Taking such potential issues into account, it is easy to see that research in neuroscience is providing valuable knowledge through its look into addiction. One specific area of great interest has been nicotine’s addictive mechanisms and the impact of messages aimed both at spreading of smoking and its prevention. Neuroimaging reveals new features about unconscious responses to information that go on to influence addictive behavior, such as the higher occipital activity in the primary visual cortex, in front the presentation of spots with a high “message sensation value” (MSV), a measure of sensory intensity of the features of an advertisement and an important factor of Public service announcements (PSA) impact. On the other hand, for spots with a lower MSV had significantly higher activity in the frontal and temporal cortices in areas related with memory encoding. This result suggests that more attractive and stimulant ads do not always lead to smoking. Through this type of research, we are able to analyze the impact of tobacco promotion and anti-tobacco campaigns and potentially increase mental well-being within both individuals and communities [4].

    Rates of addiction directly affect levels of violence, corruption, and death [5].  Studying addictions allow for the development of effective evaluation, diagnosis and rehabilitation techniques that favor healthy habits. Thus, this research contributes to the effects of physical and emotional dependence that make it a public health problem above social exclusion, a stigma that surrounds the use and abuse of drugs [6].


Influence on Technology Administration

    Applied technology has become a fundamental component of any occupation that uses multimedia tools. Current education is becoming more interactive through the development of new pedagogical technology with an increasing focus on teaching software that encourages reasoning and logic in problem solving.  Through practice-oriented (using unsupervised repeated practice), needs-oriented (such us the use alternative methods for students that suffer of reading difficulties), and age-independent teaching methods that utilize meaningful digital implementation (linking the abstract concepts with the physical concepts that allow better learning), students are faced with challenges that encourage practice and persistence [7].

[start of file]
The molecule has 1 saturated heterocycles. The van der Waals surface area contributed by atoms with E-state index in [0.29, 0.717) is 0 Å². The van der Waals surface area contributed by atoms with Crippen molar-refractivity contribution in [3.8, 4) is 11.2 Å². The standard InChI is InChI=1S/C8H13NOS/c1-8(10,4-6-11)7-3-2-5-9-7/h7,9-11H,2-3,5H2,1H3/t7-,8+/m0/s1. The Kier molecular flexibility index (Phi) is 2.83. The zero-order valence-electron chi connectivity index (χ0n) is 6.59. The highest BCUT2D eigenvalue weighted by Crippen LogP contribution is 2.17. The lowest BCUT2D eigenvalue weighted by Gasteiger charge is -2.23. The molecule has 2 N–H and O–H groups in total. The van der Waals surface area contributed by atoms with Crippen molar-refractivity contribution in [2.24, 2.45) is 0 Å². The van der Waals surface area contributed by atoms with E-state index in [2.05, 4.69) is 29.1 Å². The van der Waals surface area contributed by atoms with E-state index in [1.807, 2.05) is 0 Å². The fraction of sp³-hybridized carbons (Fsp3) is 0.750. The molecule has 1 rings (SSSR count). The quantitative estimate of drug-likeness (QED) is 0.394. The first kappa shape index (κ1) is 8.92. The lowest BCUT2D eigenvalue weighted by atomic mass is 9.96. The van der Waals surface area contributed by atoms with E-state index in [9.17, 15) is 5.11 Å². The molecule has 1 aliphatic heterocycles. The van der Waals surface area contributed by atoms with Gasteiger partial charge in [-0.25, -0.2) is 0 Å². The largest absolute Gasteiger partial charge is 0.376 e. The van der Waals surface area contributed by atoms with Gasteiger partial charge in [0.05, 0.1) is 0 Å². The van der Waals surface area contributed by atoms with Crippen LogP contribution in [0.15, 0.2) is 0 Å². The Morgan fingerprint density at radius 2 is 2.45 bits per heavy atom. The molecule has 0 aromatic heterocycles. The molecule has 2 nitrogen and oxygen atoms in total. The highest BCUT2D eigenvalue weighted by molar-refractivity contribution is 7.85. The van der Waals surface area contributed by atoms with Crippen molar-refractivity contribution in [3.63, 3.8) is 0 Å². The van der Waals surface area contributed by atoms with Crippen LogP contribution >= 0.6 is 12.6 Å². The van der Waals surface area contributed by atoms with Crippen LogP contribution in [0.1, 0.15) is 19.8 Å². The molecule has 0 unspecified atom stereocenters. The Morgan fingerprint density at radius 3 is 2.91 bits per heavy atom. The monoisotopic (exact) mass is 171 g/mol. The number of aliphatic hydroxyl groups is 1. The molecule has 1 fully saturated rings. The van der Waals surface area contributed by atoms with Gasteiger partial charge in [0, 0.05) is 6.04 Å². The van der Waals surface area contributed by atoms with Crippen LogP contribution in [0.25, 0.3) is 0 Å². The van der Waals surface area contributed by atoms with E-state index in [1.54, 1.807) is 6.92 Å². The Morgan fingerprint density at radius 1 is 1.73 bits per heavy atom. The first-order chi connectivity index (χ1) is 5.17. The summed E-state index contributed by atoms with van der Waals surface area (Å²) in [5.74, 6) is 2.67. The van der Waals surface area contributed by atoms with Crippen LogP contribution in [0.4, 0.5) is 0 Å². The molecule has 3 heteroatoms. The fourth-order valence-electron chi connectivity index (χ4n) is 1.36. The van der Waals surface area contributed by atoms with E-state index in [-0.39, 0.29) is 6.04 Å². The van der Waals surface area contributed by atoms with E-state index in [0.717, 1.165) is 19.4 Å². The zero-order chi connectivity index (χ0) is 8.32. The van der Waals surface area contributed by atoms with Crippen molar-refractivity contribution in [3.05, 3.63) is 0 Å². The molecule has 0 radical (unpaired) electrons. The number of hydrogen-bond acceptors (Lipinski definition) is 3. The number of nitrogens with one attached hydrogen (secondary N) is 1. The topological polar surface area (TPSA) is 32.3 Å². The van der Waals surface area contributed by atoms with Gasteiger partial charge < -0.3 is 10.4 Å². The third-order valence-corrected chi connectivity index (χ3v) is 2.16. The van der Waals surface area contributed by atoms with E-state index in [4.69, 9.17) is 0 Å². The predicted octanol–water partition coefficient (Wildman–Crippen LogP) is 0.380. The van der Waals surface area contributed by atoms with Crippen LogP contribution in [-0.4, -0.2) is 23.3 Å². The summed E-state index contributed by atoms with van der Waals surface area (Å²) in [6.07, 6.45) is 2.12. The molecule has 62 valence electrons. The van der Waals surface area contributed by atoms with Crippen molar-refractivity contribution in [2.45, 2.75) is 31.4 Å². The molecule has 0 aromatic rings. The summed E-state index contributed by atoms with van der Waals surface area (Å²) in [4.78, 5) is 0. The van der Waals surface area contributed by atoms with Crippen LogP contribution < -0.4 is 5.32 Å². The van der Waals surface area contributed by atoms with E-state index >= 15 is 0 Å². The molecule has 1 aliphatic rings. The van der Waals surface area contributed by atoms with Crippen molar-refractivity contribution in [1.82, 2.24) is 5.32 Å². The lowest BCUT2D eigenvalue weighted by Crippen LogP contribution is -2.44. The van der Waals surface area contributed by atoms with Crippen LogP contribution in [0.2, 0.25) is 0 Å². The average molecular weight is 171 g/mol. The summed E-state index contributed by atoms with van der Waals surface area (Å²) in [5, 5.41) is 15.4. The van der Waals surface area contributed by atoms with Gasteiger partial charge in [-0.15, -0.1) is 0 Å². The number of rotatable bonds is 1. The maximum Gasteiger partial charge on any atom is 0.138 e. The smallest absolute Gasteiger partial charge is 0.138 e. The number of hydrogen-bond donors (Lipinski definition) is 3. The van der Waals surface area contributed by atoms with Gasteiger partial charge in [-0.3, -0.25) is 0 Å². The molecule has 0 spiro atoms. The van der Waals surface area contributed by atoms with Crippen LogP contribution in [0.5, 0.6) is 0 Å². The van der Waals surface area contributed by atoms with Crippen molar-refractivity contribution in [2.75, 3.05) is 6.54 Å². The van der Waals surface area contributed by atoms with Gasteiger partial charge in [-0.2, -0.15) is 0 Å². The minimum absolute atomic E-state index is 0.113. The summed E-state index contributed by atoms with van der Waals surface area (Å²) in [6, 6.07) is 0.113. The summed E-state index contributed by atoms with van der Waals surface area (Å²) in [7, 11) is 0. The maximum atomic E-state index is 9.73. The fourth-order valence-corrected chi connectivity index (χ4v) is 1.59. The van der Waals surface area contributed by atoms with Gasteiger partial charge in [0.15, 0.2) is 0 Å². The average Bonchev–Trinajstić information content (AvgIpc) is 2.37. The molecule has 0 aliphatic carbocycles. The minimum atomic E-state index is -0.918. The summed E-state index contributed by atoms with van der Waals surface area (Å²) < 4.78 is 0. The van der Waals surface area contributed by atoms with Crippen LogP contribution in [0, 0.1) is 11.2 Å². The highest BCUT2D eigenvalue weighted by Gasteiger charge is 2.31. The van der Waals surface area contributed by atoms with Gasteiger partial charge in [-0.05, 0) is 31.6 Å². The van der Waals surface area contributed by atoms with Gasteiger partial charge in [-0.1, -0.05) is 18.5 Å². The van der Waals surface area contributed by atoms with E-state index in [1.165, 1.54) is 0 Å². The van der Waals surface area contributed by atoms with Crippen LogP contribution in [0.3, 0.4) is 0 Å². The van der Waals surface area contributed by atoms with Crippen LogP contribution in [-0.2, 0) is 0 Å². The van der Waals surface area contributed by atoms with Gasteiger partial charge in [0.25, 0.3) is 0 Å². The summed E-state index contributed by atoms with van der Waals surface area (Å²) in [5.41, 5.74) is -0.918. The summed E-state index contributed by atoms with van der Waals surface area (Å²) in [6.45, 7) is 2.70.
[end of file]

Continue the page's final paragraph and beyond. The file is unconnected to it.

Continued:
Utilizing technology in teaching may increase both intrinsic and extrinsic motivation within students: that is to say a student’s own internal motivation to learn as well as the motivation from family and friends may increase with the use of technology. For example, by reaching out to children of different conditions in diverse environments, educative technology encourages reciprocal learning in which a set of students share their knowledge and experiences together online or by being close in a study environment. Likewise, neuroscience research shows that learning mechanisms and the individual characteristics in each learner improve the ability to learn [8].

    In addition, the dissemination of these technologies allows for superior academic training, resulting in an improvement of the cognitive abilities of the students, a more favorable attitude towards studying and better overall performance in the teaching-learning process. Through the personalization of the educative strategies according particular needs of students, the foment of collective creativity and multimodality of teaching offers a more enriching learning experience [9].

    New technologies can also help teach adults new skills, allowing them to stay  mentally active and healthy, in addition improving performance during collaborative work, discussion, and critical reflection in activities of continuous training  that technology applied to education provide to retired adults [10].


Influence on Legislation and Legal Order